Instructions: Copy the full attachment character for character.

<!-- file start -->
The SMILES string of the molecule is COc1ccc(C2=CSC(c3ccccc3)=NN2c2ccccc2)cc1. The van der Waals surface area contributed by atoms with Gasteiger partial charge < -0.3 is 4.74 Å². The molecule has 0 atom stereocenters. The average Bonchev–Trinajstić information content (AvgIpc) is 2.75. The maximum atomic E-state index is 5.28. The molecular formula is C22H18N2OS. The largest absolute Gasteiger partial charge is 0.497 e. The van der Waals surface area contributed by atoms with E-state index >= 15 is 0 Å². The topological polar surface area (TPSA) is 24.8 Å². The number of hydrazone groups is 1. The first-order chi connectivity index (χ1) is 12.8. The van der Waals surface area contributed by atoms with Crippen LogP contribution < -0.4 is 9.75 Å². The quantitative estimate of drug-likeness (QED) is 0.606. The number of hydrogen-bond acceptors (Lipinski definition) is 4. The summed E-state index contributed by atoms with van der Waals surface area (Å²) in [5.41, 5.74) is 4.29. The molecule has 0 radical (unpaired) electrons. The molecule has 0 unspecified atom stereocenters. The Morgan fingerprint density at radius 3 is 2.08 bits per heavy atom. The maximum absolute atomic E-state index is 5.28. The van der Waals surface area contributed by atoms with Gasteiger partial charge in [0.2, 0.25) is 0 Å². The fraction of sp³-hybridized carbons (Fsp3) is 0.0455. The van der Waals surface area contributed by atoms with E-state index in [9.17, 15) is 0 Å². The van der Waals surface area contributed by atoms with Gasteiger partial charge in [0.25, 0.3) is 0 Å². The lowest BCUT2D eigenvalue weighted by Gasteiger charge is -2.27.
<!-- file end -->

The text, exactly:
The SMILES string of the molecule is COc1ccc(C2=CSC(c3ccccc3)=NN2c2ccccc2)cc1. The van der Waals surface area contributed by atoms with Gasteiger partial charge < -0.3 is 4.74 Å². The molecule has 0 atom stereocenters. The average Bonchev–Trinajstić information content (AvgIpc) is 2.75. The maximum atomic E-state index is 5.28. The molecular formula is C22H18N2OS. The largest absolute Gasteiger partial charge is 0.497 e. The van der Waals surface area contributed by atoms with E-state index >= 15 is 0 Å². The topological polar surface area (TPSA) is 24.8 Å². The number of hydrazone groups is 1. The first-order chi connectivity index (χ1) is 12.8. The van der Waals surface area contributed by atoms with Crippen LogP contribution < -0.4 is 9.75 Å². The quantitative estimate of drug-likeness (QED) is 0.606. The number of hydrogen-bond acceptors (Lipinski definition) is 4. The summed E-state index contributed by atoms with van der Waals surface area (Å²) in [5.41, 5.74) is 4.29. The molecule has 0 radical (unpaired) electrons. The molecule has 0 unspecified atom stereocenters. The Morgan fingerprint density at radius 3 is 2.08 bits per heavy atom. The maximum absolute atomic E-state index is 5.28. The van der Waals surface area contributed by atoms with Gasteiger partial charge in [0.2, 0.25) is 0 Å². The fraction of sp³-hybridized carbons (Fsp3) is 0.0455. The van der Waals surface area contributed by atoms with E-state index in [9.17, 15) is 0 Å². The van der Waals surface area contributed by atoms with Gasteiger partial charge in [0.25, 0.3) is 0 Å². The lowest BCUT2D eigenvalue weighted by Gasteiger charge is -2.27.